I did not want to leave this world the same way they did. I sat myself down and had a long talk with myself about what I did want.  On the list were things like peace, clarity, authenticity, and the crazy idea of writing a memoir about the most difficult period of my life. That last item arrived with clanging bells, shrill whistles, and choral music performed by an invisible choir of characters, along with approval from my remaining family members and friends who wanted to know my story.

I never realized it would be so hard. I started writing, trying to loosen memories. It was like untwisting the stuck lid of a jar of Marshmallow Fluff that you can’t wait to dig into.  As my ability to remember improved, the work got even harder. While I reviewed the last years of my mother’s life, I was filled with anger, sadness, and jarring discoveries of what had been happening to both of us while she was under my care. As pages began filling with stinging remembrances, I wanted to set fire to them. I cried a lot, wanted to blow myself up at times, and hated my mother, the process, and myself.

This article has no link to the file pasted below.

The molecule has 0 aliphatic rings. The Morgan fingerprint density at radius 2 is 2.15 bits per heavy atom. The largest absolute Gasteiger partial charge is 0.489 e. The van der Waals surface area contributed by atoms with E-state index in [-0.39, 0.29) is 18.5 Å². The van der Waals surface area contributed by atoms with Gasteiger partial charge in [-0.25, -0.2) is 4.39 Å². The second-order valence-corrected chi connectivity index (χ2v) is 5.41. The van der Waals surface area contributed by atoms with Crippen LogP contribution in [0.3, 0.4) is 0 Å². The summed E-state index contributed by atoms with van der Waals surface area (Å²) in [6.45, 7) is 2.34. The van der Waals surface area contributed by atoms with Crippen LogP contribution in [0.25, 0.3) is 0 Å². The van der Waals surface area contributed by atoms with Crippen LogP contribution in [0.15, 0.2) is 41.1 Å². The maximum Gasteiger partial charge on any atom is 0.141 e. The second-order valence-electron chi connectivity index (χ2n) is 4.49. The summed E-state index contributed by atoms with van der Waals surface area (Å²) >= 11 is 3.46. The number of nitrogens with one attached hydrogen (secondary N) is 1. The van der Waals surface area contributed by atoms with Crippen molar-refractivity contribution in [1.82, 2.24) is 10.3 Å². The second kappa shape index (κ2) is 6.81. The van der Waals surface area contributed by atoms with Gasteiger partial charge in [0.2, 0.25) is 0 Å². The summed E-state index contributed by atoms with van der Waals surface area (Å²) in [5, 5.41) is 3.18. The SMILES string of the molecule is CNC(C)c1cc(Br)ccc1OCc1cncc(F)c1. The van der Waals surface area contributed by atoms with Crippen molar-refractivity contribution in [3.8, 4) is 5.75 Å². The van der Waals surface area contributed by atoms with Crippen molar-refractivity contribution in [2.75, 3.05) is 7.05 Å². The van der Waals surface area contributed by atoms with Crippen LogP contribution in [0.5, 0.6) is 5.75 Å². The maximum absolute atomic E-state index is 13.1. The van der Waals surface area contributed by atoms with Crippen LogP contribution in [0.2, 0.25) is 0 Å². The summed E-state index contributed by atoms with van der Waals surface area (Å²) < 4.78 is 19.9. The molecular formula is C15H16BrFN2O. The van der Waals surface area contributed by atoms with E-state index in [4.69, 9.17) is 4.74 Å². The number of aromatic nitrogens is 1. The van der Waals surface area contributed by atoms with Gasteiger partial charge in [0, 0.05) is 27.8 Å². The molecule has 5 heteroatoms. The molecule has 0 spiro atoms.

But I kept on going. I trusted that somewhere along the line the inner voice that was threatening me with extinction would go away.  Who ever owned that voice didn’t want to hear what I was remembering or feel the heat of exposure that was brought on through my revealing words. She managed to slap me down with several periods of writer’s block.